The potential here is huge: Looking beyond the day-to-day improvements that digital IDs could bring, the most exciting is the potential to create a global certified identity system, which has the capability to collect data on a common identity from multiple places.

Today, individual countries are still the primary trusted provider of identities but looking ahead we must imagine a decentralised system with no central governing body. By adopting a unique way of characterising every person on earth – whether that’s through biological information such as fingerprints or a combination of other factors – it would be possible to create a worldwide decentralised database of identities, which could not be copied and would act as a uniform means of accessing services across the world.

Here we may find the first critical use of Blockchain outside of cryptocurrency. In a world where we each want to manage our own data, Blockchain could be the ideal way to facilitate significant change in digital identities, by successfully anonymising and decentralising an individual’s data – thus improving its security as well as reducing the reliance on a centralised body to control the identities. These sorts of solutions will be critical for ensuring the mass adoption of digital identities in the future.

Building for the future

Already we’re seeing enthusiasm for this (of a sort) within the UK’s public sector – in recent weeks the government has kick-started plans to introduce a single sign-on and identity assurance system that will run across all its public-facing services. The plans, however, are already provoking controversy with concerns of how the tracking of individuals across multiple sites may impact user privacy and data protection.

And in practical terms, Estonia’s own e-ID scheme has run into its own issues. As it is tied to the country, it only applies on a local scale, and it is possible to forge false identities; two fatal flaws that serve to deeply undermine the entire enterprise.

Once again it all comes down to trust. Whatever we do in identity, we need to ensure two things: First, that there is a unique way to reliably prove who you are, and second, that we can trust the institution responsible for creating that identity. Data privacy will always have a critical part to play in the debate, with the ways in which an individual’s data is to be gathered and how it will ultimately be protected need careful consideration. In the long term, overcoming these concerns will require creating a low cost, non-forgeable way to prove who people are, which removes the need for a certification body at all.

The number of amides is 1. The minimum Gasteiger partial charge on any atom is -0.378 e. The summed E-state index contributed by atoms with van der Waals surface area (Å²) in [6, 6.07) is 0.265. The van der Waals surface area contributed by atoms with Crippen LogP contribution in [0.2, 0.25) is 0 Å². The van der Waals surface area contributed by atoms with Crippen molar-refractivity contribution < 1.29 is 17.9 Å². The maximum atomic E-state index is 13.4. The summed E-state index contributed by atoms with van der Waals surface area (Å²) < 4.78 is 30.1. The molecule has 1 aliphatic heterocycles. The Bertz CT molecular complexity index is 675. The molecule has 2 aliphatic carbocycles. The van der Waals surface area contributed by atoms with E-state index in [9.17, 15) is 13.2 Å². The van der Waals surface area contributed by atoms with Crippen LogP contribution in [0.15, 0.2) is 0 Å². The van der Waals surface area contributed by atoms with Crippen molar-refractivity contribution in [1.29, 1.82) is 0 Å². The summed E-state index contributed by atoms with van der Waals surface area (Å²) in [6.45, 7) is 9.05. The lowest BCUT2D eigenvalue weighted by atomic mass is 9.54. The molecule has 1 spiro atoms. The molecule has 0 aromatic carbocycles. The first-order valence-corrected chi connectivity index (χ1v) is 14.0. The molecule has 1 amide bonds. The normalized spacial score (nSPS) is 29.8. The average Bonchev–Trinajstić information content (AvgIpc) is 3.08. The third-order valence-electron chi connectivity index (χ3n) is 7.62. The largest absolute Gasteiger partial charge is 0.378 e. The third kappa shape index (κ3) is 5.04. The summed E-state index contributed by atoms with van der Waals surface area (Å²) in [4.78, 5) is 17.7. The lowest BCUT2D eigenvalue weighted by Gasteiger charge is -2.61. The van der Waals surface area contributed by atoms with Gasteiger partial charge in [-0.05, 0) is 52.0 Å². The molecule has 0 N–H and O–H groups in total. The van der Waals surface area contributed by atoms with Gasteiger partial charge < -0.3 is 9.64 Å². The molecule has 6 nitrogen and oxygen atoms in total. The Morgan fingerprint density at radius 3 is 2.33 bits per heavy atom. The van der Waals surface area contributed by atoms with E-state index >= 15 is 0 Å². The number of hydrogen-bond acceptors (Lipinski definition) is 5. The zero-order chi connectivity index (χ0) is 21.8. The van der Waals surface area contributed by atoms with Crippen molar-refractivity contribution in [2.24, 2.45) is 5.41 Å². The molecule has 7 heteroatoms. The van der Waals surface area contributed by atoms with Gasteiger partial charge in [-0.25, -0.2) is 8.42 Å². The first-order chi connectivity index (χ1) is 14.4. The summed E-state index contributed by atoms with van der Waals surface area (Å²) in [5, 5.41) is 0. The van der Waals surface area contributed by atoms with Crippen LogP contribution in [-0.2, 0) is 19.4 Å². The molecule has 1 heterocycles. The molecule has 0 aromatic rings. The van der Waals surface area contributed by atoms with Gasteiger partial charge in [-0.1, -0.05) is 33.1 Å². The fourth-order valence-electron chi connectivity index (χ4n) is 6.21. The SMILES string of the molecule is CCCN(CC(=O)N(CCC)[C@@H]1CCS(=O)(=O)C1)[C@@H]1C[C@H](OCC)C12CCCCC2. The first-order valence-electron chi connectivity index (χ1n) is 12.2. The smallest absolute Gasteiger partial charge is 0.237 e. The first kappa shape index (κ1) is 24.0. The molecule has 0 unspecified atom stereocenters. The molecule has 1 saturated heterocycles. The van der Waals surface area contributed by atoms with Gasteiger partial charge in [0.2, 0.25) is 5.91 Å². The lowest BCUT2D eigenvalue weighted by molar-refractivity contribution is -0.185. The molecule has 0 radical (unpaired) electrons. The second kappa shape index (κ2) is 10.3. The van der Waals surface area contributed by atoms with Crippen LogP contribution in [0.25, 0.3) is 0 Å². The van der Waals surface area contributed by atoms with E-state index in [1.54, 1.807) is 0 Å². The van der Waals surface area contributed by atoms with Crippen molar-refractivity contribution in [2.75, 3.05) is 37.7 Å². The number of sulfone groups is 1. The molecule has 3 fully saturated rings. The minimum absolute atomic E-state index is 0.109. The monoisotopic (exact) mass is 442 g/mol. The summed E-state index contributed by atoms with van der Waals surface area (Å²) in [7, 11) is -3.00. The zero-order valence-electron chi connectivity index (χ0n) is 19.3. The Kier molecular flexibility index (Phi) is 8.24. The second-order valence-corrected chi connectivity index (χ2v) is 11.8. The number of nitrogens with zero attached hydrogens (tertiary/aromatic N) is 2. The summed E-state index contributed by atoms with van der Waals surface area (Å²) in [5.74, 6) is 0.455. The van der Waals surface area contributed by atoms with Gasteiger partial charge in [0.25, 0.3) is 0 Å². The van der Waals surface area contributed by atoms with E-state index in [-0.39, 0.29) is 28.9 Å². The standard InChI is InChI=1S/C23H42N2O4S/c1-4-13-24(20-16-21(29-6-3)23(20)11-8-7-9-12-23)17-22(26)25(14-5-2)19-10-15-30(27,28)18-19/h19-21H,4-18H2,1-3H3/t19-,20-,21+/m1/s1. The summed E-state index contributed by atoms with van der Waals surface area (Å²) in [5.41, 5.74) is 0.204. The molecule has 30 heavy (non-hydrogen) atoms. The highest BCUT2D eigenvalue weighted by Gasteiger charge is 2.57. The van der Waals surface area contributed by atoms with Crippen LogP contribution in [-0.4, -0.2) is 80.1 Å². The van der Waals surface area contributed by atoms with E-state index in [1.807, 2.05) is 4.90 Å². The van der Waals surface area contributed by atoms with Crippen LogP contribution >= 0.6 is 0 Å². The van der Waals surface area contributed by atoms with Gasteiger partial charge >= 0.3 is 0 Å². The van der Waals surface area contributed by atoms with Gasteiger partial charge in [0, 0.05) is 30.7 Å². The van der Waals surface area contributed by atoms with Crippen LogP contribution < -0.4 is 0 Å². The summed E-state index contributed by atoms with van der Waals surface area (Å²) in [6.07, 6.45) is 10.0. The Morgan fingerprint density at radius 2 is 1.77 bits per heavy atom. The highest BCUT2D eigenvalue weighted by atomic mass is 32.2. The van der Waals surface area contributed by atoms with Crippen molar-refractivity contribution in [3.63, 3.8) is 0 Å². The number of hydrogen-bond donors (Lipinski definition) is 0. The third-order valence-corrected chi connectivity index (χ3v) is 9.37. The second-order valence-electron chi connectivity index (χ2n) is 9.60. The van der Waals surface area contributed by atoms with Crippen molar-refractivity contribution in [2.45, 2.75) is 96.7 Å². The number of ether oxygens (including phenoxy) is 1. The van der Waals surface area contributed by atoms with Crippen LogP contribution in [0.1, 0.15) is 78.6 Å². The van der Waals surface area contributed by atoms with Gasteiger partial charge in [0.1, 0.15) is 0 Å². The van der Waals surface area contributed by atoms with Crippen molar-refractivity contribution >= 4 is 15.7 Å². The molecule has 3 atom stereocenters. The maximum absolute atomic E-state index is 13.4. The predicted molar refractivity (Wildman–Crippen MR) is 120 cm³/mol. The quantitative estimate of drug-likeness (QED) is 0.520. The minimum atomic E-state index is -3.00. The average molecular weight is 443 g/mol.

As society becomes increasingly digital-first the need for a unique, non-forgeable digital ID, which is recognised globally and required to operate both online and in-person, becomes increasingly essential. However, making this a reality will not be easy, relying on the co-operation and collaboration of multiple different organisations and services. And, of course, at its heart it’s a debate about trust.

With a digital identity an individual is easier to track, more can be known about them and the data itself can easily become intrusive if collected unchecked. Ultimately, opting into an ‘official’ digital identity will be a choice each of us needs to make and if it’s going to be a success, it must be simple, it must be safe and it must feel worthwhile.